A confinable home and rescue gene drive for population modification

N. P. Kandul, J. Liu, J. B. Bennett, J. M. Marshall and O. S. Akbari,  eLife,  10:e65939. 2021.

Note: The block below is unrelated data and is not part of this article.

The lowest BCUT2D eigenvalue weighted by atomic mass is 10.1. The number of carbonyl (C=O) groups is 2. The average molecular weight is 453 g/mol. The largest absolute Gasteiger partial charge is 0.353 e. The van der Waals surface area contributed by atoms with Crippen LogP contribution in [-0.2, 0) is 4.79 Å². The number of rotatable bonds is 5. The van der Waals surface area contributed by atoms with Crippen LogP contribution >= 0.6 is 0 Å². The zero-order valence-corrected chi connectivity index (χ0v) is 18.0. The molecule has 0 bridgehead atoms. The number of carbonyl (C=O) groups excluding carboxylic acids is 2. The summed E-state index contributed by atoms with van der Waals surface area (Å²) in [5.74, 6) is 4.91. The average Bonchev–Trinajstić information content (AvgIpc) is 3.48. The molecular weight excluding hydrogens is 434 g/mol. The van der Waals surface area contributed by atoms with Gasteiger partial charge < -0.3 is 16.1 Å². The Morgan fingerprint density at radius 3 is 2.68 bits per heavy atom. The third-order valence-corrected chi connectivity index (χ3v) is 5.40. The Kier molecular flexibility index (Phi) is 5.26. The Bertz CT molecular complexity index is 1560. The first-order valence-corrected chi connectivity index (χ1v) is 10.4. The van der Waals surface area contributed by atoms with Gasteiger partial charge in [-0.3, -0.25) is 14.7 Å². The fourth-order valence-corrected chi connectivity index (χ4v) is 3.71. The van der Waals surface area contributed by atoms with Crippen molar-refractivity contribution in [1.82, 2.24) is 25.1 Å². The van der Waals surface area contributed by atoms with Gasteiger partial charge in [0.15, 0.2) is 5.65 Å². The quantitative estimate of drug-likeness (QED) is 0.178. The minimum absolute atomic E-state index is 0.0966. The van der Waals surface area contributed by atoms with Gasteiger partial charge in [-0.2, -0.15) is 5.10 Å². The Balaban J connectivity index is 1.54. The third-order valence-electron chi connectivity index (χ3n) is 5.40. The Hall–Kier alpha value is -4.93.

Homing based gene drives, engineered using CRISPR/Cas9, have been proposed to spread desirable genes throughout populations. However, invasion of such drives can be hindered by the accumulation of resistant alleles. To limit this obstacle, we engineer a confinable population modification Home-and-Rescue (HomeR) drive in Drosophila targeting an essential gene. In our experiments, resistant alleles that disrupt the target gene function were recessive lethal, and therefore disadvantaged. We demonstrate that HomeR can achieve an increase in frequency in population cage experiments, but that fitness costs due to the Cas9 insertion limit drive efficacy. Finally, we conduct mathematical modeling comparing HomeR to contemporary gene drive architectures for population modification over wide ranges of fitness costs, transmission rates, and release regimens. HomeR could potentially be adapted to other species, as a means for safe, confinable, modification of wild populations.

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